The Do Not Call list doesn't help, either, as businesses cannot sign up for it for some inexplicable reason, and these guys don't care that they're breaking the law anyway.

I didn't know businesses couldn't sign up for the DNC list..........I put the church office number on it when I worked there, because I was getting tired of sales calls. (no caller I.D. on our phone system, so I couldn't ignore calls)

Dytchdoctir
06-27-2015, 06:00 PM
Forgive me if I'm sounding like an idiot for asking this but what exactly was Bill in the OP trying to do?

It's called the toner scam, or the copier scam.

http://www.snopes.com/crime/fraud/supplies.asp

nutraxfornerves
06-27-2015, 07:03 PM
Back in the 1980s, my employer got caught a very successful version of this. This was in the days before most office buildings had security at the entrances. Two guys march into the accounting office & announce that they are there to fix the copier. They are not wearing uniforms or even name tags. No one asks to see a work order, or ID, or even yells out "who called repair service?" They just point out the copier, while murmuring "I didn't even know it was broken."

The "repairmen" fiddle with the copier for a few minutes, then announce that they can't fix it; it has to go back to the shop. They talk the staff into helping to carry the copier out the back door and stuff it into the back seat of a sedan parked in the alley behind the building. Not a truck or a van, but a sedan. With no logo on it. It doesn't occur to the office geniuses to ask for a receipt, a contact phone number, or even the name of the repair company.

There is a sequel. A few months later, an alert genuine repair guy is servicing a copier at a church. When he looks up the serial number, he finds it marked as "stolen." The minister had been delighted to find such a cheap copier in a newspaper classified ad, and he was naive and innocent enough to not even think of questioning its provenance.

My employer had already gotten the insurance for the copier. The insurance company, now the technical owner, didn't want the thing, so they worked out a deal whereby the copier was donated to the church.

EricKei
06-27-2015, 07:41 PM
Kelly - Aye...but I won't tell anyone if you don't ;) Just keep in mind that DNC does not stop calls from charities, the government, political callers :rant:, and anyone with a legitimate business reason to call you, including pre-existing vendors, collection agents, any place that has a business relationship with you such as the power company, etc. I THINK it can still block marketing calls from legit business entities, tho.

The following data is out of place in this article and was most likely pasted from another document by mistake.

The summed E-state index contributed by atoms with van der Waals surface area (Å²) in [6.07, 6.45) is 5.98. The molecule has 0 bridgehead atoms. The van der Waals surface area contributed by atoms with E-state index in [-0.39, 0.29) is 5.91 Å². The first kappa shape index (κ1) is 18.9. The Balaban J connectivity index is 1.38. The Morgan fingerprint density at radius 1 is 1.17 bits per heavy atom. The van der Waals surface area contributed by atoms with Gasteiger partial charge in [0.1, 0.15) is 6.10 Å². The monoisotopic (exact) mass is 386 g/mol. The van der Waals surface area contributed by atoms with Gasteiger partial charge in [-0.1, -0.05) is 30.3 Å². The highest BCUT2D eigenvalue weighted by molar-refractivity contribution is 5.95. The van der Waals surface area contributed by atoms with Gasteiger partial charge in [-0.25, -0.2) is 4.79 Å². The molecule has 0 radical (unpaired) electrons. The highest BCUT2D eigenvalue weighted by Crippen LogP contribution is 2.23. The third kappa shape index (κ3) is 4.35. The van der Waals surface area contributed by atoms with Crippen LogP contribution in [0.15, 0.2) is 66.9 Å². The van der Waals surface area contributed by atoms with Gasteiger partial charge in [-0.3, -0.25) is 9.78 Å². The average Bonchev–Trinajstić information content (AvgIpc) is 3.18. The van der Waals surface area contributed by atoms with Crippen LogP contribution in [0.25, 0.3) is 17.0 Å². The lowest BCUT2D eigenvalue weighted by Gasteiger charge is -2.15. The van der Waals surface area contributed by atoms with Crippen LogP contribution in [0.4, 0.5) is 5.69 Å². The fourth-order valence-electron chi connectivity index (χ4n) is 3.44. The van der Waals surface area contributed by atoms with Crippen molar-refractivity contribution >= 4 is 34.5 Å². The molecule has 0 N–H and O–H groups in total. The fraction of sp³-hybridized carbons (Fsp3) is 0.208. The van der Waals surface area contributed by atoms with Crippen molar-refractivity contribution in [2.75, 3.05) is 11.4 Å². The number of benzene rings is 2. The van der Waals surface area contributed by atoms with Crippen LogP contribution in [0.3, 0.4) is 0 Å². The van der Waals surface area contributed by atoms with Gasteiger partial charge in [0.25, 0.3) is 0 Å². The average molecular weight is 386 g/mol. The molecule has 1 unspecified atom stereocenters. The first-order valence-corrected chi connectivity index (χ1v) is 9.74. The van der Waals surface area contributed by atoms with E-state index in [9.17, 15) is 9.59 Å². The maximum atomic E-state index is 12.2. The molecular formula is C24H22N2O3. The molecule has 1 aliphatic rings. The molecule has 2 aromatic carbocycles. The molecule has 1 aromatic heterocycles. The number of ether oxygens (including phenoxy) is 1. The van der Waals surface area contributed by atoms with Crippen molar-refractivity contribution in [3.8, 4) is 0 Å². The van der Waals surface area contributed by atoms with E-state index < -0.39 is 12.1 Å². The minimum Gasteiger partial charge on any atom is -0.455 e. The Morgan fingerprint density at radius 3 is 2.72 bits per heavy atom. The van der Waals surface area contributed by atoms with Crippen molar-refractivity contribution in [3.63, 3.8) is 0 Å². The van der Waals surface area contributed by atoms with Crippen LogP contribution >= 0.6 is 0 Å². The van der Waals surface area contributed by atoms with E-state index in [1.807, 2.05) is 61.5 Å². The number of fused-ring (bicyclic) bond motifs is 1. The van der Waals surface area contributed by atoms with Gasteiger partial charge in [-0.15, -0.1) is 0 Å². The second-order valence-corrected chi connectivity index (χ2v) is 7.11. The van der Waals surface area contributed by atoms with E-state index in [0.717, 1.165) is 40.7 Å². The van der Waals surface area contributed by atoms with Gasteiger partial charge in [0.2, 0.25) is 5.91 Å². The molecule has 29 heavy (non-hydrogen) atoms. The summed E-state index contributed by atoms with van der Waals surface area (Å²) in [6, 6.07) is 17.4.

NecessaryCatharsis
06-27-2015, 11:21 PM
We used to get this. I got to go into dramatics on the phone - 'But our rental includes the toner with the price per page copied. We have to buy our own toner now? This is terrible, let me talk to (full name of our rep) immediately, our contract was supposed to be for three full years!'

There was a worse one that some of our branches fell for, but some caught, and since all the bills went approved to same head office for remittance head office caught before any checks were issued. A phony company advertised in the yellow pages, and once they received a bill they duplicated the format/look and sent one to almost every company in the yellow pages online in Canada (yellow pages had just gone online, probably easy to get a computer program to take all the contact info off the websites and make it into a mailing label/address line in invoice). Looked like a yellow pages bill, but for the wrong amount and the return address was completely different. Bad Bad Scammers.

protege
07-01-2015, 02:12 AM
The Do Not Call list doesn't help, either, as businesses cannot sign up for it for some inexplicable reason, and these guys don't care that they're breaking the law anyway.

We're actually on the Do Not Call list, because a certain local newspaper (*cough*Post-Gazette*cough*) phone-bombed us one afternoon. We got about a dozen phone calls trying to get us to subscribe to their rag. Never mind that I once worked for the Press--their competitor--but they decided that No really didn't mean "No" and kept calling.